The development of mathematical competence -- both by humans as a species over millennia and by individuals over their lifetimes -- is a fascinating aspect of human cognition. This book explores a vast range of psychological questions related to mathematical cognition, and provides fascinating insights for researchers and students of cognition and instructors of mathematics.
The year's finest mathematics writing from around the world This annual anthology brings together the year's finest mathematics writing from around the world. Featuring promising new voices alongside some of the foremost names in the field, The Best Writing on Mathematics 2016 makes available to a wide audience many articles not easily found anywhere else—and you don't need to be a mathematician to enjoy them. These writings offer surprising insights into the nature, meaning, and practice of mathematics today. They delve into the history, philosophy, teaching, and everyday occurrences of math, and take readers behind the scenes of today's hottest mathematical debates. Here Burkard Polster shows how to invent your own variants of the Spot It! card game, Steven Strogatz presents young Albert Einstein's proof of the Pythagorean Theorem, Joseph Dauben and Marjorie Senechal find a treasure trove of math in New York's Metropolitan Museum of Art, and Andrew Gelman explains why much scientific research based on statistical testing is spurious. In other essays, Brian Greene discusses the evolving assumptions of the physicists who developed the mathematical underpinnings of string theory, Jorge Almeida examines the misperceptions of people who attempt to predict lottery results, and Ian Stewart offers advice to authors who aspire to write successful math books for general readers. And there's much, much more. In addition to presenting the year's most memorable writings on mathematics, this must-have anthology includes a bibliography of other notable writings and an introduction by the editor, Mircea Pitici. This book belongs on the shelf of anyone interested in where math has taken us—and where it is headed.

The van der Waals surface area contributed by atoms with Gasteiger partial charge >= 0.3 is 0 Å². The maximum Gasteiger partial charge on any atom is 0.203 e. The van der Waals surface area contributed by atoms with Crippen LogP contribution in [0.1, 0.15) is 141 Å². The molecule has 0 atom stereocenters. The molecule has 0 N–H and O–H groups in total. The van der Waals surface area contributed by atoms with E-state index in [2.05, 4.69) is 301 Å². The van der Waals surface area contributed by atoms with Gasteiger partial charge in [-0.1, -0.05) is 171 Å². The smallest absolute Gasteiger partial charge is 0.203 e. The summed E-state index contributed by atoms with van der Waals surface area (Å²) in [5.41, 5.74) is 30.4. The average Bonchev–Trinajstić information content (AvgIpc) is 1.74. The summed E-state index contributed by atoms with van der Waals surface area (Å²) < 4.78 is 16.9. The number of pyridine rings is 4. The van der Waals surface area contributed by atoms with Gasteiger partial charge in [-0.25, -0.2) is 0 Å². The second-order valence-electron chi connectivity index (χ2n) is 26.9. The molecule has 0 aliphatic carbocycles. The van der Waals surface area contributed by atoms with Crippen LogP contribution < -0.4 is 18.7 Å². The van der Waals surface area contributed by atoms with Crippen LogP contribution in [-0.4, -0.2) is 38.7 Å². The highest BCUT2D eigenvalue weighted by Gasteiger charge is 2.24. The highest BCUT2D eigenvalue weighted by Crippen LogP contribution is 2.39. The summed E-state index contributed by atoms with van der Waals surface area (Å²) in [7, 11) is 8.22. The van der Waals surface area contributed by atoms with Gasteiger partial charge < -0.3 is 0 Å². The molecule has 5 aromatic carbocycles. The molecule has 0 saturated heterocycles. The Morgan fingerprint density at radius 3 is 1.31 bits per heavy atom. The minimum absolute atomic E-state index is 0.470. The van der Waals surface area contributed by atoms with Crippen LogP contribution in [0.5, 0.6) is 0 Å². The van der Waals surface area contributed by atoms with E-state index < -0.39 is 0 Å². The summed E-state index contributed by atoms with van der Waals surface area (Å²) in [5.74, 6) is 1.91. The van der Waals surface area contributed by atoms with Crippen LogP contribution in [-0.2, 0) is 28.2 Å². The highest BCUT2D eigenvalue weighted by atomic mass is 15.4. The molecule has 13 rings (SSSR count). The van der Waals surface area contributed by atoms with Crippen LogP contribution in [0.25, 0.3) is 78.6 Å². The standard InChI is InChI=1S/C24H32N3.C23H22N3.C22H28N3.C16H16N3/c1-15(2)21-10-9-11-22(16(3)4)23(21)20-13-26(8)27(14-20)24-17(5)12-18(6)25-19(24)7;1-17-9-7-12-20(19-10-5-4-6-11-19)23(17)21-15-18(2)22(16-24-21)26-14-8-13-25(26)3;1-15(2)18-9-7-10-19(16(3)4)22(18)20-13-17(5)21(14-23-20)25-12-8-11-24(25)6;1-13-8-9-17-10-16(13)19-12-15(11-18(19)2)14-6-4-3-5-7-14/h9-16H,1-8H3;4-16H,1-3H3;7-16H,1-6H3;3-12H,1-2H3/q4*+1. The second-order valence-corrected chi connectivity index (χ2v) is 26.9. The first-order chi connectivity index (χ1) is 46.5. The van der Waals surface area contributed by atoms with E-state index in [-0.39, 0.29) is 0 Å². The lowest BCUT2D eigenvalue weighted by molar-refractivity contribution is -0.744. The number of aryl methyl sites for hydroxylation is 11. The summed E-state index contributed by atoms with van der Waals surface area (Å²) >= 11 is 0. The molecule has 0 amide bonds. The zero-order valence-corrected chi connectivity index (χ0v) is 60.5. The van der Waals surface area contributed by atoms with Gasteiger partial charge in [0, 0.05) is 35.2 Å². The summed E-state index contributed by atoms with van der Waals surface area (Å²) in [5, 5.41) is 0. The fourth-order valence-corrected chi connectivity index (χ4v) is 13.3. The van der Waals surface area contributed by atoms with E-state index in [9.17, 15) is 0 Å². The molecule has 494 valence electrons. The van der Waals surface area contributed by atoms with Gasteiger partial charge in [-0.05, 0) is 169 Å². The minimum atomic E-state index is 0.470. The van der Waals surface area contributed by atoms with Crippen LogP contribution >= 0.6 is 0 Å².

For John Urschel, what began as an insatiable appetite for puzzles as a child developed into mastery of the elegant systems and rules of mathematics. By the time he was thirteen, Urschel was auditing a college-level calculus course. But when he joined his high school football team, a new interest began to eclipse the thrill he felt in the classroom. Football challenged Urschel in an entirely different way, and he became addicted to the physical contact of the sport. After he accepted a scholarship to play at Penn State, his love of math was rekindled. As a Nittany Lion, he refused to sacrifice one passion for the other. Against the odds, Urschel found a way to manage his double life as a scholar and an athlete. While he was an offensive lineman for the Baltimore Ravens, he simultaneously pursued his PhD in mathematics at MIT. Weaving together two separate narratives, Urschel relives for us the most pivotal moments of his bifurcated life. He explains why, after Penn State was sanctioned for the acts of former coach Jerry Sandusky, he declined offers from prestigious universities and refused to abandon his team. He describes his parents’ different influences and their profound effect on him, and he opens up about the correlation between football and CTE and the risks he took for the game he loves. Equally at home discussing Georg Cantor’s work on infinities and Bill Belichick’s playbook, Urschel reveals how each challenge—whether on the field or in the classroom—has brought him closer to understanding the two different halves of his own life, and how reason and emotion, the mind and the body, are always working together. “So often, people want to divide the world into two,” he observes. “Matter and energy. Wave and particle. Athlete and mathematician. Why can’t something (or someone) be both?”